Joe Reid isn't just Primetimer's managing editor. He's also an awards expert and one half of the popular podcast, This Had Oscar Buzz, so who better to break down this year's Emmy broadcast?
Despite the fact that recent world events would have made last year's Emmys — dominated as they were by The Crown — the most fitting ceremony, Monday night instead brought a Primetime Emmy Awards that was led by one powerful family's bid for succession, a deconstruction of the privilege of the wealthy as they vacation in a colonized paradise, and a comedy about how out of touch Americans are when it comes to British customs and sporting enthusiasms. So maybe this was the perfect Emmy Awards to be held while the world mourns Elizabeth II, after all.
The 74th Emmy Awards ceremony was, to put it bluntly, not a good show. Irrespective of who walked away with trophies, this was a production that felt rushed, unsure of itself, scattered, and chintzy, leaving its host stranded (when he wasn't entirely absent), winners frazzled, and viewers frustrated. So what were the big takeaways of a ceremony that ended right on time for all the wrong reasons?
To start, all three shows that everybody expected to win big won big. The White Lotus, Ted Lasso, and Succession won the awards for Outstanding Limited Series, Outstanding Comedy Series, and Outstanding Drama Series, respectively. All three awards aligned with the vast consensus about which shows would win, making for an anticlimactic end to the night, even as (Ted Lasso backlash notwithstanding) most people would agree that they were among the best TV shows of the year.
In addition to the Limited Series trophy, The White Lotus took home awards for series creator Mike White in writing and directing (he referenced his time on Survivor during his second acceptance speech, noting that his strategy there was to reduce his threat level, something that's now impossible as a double Emmy winner), as well as supporting performers Murray Bartlett and Jennifer Coolidge.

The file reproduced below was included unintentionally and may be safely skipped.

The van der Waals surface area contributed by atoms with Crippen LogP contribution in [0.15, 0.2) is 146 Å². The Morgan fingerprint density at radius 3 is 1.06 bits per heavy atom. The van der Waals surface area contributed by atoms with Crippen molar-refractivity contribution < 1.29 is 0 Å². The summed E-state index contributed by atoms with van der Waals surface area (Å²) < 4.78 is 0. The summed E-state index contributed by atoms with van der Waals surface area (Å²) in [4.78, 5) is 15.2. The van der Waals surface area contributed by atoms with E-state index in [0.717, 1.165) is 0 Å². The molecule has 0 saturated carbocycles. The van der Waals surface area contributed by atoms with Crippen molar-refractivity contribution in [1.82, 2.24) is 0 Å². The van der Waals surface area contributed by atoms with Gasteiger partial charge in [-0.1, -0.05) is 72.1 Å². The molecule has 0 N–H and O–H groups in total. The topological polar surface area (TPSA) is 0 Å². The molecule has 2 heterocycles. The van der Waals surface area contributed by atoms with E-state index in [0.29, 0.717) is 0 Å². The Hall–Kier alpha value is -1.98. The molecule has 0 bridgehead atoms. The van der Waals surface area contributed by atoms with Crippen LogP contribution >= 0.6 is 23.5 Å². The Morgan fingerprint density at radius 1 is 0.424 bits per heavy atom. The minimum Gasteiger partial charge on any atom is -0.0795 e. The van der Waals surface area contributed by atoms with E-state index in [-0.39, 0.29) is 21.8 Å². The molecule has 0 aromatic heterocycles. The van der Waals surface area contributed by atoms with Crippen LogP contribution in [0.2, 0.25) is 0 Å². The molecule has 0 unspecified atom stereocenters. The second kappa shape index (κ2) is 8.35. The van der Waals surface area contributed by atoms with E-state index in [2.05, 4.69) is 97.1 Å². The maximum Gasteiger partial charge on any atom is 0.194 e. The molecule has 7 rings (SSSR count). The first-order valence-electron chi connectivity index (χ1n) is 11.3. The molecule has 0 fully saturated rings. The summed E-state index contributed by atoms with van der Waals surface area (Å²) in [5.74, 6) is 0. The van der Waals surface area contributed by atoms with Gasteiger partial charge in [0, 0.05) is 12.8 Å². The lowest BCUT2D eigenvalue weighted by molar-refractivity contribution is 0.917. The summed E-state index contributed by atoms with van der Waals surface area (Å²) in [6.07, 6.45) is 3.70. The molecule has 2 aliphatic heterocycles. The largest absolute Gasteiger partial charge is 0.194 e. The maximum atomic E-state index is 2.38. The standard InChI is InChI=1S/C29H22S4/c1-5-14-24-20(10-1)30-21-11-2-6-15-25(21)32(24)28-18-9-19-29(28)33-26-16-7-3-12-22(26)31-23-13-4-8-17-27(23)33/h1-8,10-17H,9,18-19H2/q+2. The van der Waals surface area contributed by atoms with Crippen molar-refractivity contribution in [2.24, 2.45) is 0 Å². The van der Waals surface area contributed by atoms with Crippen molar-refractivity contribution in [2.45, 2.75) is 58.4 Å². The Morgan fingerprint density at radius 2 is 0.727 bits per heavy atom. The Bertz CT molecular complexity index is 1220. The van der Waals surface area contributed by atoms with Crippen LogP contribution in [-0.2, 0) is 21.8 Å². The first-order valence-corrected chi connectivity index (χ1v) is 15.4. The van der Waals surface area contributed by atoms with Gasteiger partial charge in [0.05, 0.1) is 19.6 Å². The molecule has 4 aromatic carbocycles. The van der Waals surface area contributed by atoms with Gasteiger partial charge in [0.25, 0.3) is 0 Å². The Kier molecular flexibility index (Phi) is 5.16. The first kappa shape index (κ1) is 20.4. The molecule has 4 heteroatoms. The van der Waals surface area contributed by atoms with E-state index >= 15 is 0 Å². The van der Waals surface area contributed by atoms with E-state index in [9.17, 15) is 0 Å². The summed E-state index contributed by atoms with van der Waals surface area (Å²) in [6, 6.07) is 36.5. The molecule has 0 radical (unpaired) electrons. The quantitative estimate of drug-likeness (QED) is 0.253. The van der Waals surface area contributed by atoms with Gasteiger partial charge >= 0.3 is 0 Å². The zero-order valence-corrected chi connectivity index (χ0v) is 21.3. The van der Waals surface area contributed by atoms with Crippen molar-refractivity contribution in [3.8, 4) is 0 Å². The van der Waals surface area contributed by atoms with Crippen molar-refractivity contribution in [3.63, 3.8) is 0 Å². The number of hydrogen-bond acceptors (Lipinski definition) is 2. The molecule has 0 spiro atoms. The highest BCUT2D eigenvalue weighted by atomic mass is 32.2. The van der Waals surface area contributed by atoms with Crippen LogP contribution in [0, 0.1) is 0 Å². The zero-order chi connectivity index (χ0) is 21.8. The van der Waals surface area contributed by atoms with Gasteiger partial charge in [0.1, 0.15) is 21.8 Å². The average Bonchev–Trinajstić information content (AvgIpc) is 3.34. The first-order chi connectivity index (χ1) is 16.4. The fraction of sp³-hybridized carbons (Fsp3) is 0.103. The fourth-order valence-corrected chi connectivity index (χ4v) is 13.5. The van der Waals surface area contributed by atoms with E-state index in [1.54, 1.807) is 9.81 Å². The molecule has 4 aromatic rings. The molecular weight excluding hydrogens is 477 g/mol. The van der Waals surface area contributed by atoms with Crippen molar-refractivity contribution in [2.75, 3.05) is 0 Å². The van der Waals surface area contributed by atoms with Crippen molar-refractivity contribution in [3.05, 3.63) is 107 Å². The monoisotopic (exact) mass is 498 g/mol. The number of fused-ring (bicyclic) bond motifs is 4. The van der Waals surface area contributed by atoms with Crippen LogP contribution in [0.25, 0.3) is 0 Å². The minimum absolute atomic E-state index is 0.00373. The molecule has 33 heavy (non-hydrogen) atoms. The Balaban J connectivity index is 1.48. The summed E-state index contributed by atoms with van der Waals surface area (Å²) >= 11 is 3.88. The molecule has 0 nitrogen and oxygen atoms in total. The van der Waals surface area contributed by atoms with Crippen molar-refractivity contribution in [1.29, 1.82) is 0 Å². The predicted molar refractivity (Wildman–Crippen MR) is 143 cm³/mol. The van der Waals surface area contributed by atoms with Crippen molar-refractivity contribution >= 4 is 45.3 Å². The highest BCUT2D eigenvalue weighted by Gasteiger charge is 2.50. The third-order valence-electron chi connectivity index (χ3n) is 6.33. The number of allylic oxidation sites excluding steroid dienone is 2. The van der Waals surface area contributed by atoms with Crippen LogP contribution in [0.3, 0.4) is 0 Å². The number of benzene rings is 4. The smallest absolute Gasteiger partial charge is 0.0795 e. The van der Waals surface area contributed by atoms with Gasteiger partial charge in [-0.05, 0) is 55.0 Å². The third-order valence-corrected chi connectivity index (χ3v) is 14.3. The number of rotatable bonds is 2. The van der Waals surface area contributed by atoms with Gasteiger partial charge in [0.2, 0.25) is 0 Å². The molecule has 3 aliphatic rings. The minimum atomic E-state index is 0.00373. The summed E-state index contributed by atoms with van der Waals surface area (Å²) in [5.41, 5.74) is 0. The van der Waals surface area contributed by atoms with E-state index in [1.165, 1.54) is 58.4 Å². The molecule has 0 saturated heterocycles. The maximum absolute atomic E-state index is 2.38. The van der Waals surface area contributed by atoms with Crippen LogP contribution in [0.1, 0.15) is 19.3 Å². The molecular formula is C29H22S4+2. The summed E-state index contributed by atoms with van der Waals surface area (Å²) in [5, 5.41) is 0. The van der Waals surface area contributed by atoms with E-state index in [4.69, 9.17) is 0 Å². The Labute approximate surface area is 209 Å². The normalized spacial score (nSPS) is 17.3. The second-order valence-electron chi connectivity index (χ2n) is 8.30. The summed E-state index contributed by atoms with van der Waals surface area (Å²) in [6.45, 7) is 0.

Ted Lasso picked up trophies for Outstanding Comedy Series, lead actor (Jason Sudeikis), supporting actor (Brett Goldstein), and directing for MJ Delaney for the episode "No Weddings and a Funeral." Succession, meanwhile, took Outstanding Drama Series, Outstanding Supporting Actor for Matthew Macfadyen, and Outstanding Writing for series creator Jesse Armstrong for the Season 3 finale.
With the exception of The White Lotus, which won every category in which it was nominated on the evening — leaving the Lead Actor and Actress categories open for wins from Michael Keaton (Dopesick) and Amanda Seyfried (The Dropout) — the night didn't feature the kind of single-show sweeps that benefited shows like Schitt's Creek and The Crown in recent years.
In Comedy, Jean Smart repeated her Lead Actress win for her performance as Deborah Vance on Hacks, the only award her show won Monday night. The bigger contender to the Ted Lasso supremacy was ABC's Abbott Elementary, which picked up two major awards, with Quinta Brunson winning for writing the show's pilot and Sheryl Lee Ralph a surprise winner in Supporting Actress. Ralph made the most of her moment, taking the stage to belt out some of jazz vocalist Dianne Reeves's "Endangered Species," followed by a passionate speech that felt like exactly what it was: the culmination of a four-plus-decade career that has finally placed her on the Emmy stage. Perhaps the greatest Emmy speech of all time.
For its part, despite racking up a record-setting 14 acting nominations, Succession walked away with merely one acting award, an incredibly deserving Supporting Actor win Matthew Macfadyen's performance as Tom Wambsgans. Succession has been the dominant TV drama for the last three years, but in that time it has only managed three acting wins (Jeremy Strong and guest actress Cherry Jones in 2020 were the other two). Instead, the drama categories were a mix of repeat winners (Euphoria's Zendaya won her second Emmy, Ozark's Julia Garner her third), and two surprise wins for Netflix's Korean drama Squid Game (Lead Actor Lee Jung-jae and Hwang Dong-hyuk for directing the series premiere).
If one thing characterized the 2022 Emmys ceremony, it was the palpable sense that the show was being hustled along, keeping a breakneck pace to make the 11:00 PM call time on the east coast. This torrid pace was felt not so much in the show's production — which found time for dance breaks, comedy bits, and several montages — but in the acceptance speeches. Nearly every single winner was goosed off of the stage by music, with many winners noting the unforgiving nature of the prompter's clock bearing down upon them.
Nominees had been asked to provide lists of the people they wished to thank, a tactic that has in the past been tried out by the Oscars, which has posted laundry lists of thanks on its web site, leaving the winners with more time to make heartfelt, moving speeches. At the Emmys, the lists of names scrolled across the lower third of the screen, like a stock ticker or the NFL scores on ESPN. Award show producers have internalized the idea that nobody watches an award show to see people rattle off a list of producers, agents, and publicists' names, and while that may be true, there is now a pervasive sense that the producers of these shows think nobody wants to watch the winners speak at all.